Under New York law, the "initial interpretation of a contract is a matter of law for the court to decide." International Multifoods Corp. v. Commercial Union Ins. Co., 309 F.3d 76, 83 (2d Cir. 2002). The central inquiry for a court at the initial interpretation stage is whether the contract is ambiguous with respect to the term disputed by the parties. Id.
An insurance contract will be considered ambiguous when its terms "could suggest more than one meaning when viewed objectively by a reasonably intelligent person who has examined the context of the entire [ Page 6]
integrated agreement and who is cognizant of the customs, practices, usage and terminology as generally understood in the particular trade or business." International Multifoods Corp, 309 F.3d at 83.
The Second Circuit has stated that if the court finds "that the contract is not ambiguous it should assign the plain and ordinary meaning to each term and interpret the contract without aid of extrinsic evidence and it may then award summary judgment." Id. A provision in an insurance policy is ambiguous when it is reasonably susceptible to more than one reading. Haber v. St. Paul Guardian Ins. Co., 137 F.3d 691, 695 (2d Cir. 1998). A provision does not become ambiguous merely because one of the parties argues for a different interpretation. Check Rite Ltd., Inc. v. Illinois Nat'l Ins. Co., 95 F. Supp.2d 180, 189 (S.D.N.Y. 2000).
Urbont contends that for each benefit period — i.e., each year of coverage — there was an Aggregate Benefit of $50,000. Under Urbont's interpretation, the provision regarding Limit on Total Benefits provided for a restoration of the full Aggregate Benefit Limit each January 1. He relies on language earlier quoted:
. . . we will later restore either a part or all of
the reduction. This will be done by increasing the
Aggregate Benefit limit on each January 1 on which the
person is a covered person. The increase will be the
lesser of $1000 and the amount needed to restore the
[ Page 7]
initial Aggregate Benefit. Any new limit will
apply to future insured charges for the covered
Urbont argues that this language required an annual increase corresponding to the "amount needed to restore the initial Aggregate Benefit." The problem is that this interpretation ignores the full sentence and its "lesser of $1,000 and" language.
Contrary to Urbont's argument, the policy did not provide for an unqualified restoration to an Aggregate Benefit of $50,000 at the beginning of each year. Instead, the policy provided that the lesser of $1,000 and the amount needed to restore the initial Aggregate Benefit of $50,000 would be provided as of the beginning of each year.
It would probably have been preferable for the policy language to say "the lesser of $1,000 or the amount needed to restore the initial Aggregate Benefit." Nevertheless, the meaning of the policy language does not really present any ambiguity or lack of clarity. The key word is lesser and there can be no doubt that what was to be added at the beginning of each year was $1,000 or the amount needed to restore the initial Aggregate Benefit, whichever figure was the lesser. [ Page 8]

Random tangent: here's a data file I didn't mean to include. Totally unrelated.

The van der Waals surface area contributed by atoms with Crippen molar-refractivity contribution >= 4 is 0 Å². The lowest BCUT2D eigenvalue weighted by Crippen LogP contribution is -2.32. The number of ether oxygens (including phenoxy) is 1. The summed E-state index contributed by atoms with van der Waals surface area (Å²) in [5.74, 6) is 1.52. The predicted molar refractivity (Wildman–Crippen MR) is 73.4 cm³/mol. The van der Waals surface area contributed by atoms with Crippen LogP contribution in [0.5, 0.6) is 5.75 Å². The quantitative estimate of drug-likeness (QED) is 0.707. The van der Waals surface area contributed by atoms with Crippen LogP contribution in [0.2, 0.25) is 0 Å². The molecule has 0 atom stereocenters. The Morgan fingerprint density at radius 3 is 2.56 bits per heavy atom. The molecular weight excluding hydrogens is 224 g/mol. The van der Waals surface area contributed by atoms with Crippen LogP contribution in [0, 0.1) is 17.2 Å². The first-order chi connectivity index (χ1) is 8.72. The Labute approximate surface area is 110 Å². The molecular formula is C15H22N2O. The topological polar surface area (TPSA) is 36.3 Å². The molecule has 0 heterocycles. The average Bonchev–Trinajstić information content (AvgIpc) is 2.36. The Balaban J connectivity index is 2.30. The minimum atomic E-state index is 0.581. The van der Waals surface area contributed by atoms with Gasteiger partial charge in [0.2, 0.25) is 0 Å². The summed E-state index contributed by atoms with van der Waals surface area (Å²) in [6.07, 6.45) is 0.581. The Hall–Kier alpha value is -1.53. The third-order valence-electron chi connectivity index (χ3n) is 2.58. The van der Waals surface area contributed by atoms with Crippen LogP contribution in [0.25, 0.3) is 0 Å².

The result in the present case was that, as Urbont's medical costs increased substantially beginning in about 1996, the Aggregate Benefit was drawn down sharply. For instance, in the year 2000 Urbont incurred medical costs of $23,784.64. Under the terms of the policy, the lesser of $1,000 and $23,784.64 was restored at the beginning of 2001. This lesser figure was, of course, $1,000. The result was that the Aggregate Benefit was reduced by $22,784.64 ($23,784.64 minus $1,000).
Since the initial Aggregate Benefit of $50,000 has been exhausted, Prudential is under no further obligation to pay Urbont's claims. Urbont is not entitled to the declaratory judgment he seeks, nor is he entitled to damages for breach of contract.
2. Bad Faith
Urbont further claims that Prudential acted in bad faith by "continually refusing" to provide him with copies of medical bills previously submitted to Prudential for reimbursement and because Prudential's reading of the policy was unreasonable. Each of these claims is without merit. [ Page 9]
Prudential provided Urbont with the requested bills, albeit not in as timely a fashion as Urbont would have liked. The bills were not immediately provided to Urbont because when he requested them on May 10, 2001, Prudential had a good faith basis to believe that there was a question as to whether they could be released without a subpoena since they were third-party records that had been submitted to Prudential by various healthcare providers, and not records created by Prudential. However, on July 17, 2001 Prudential released the bills without the service of subpoena.
Urbont's claim that Prudential engaged in bad-faith conduct by refusing to accede to Urbont's interpretation of the Policy, is of course, disposed of by what has already been held in this opinion. [ Page 10]
For the foregoing reasons, Prudential's motion for summary judgment is granted. Urbont's cross-motion is denied. The action is dismissed.
SO ORDERED. [ Page 1]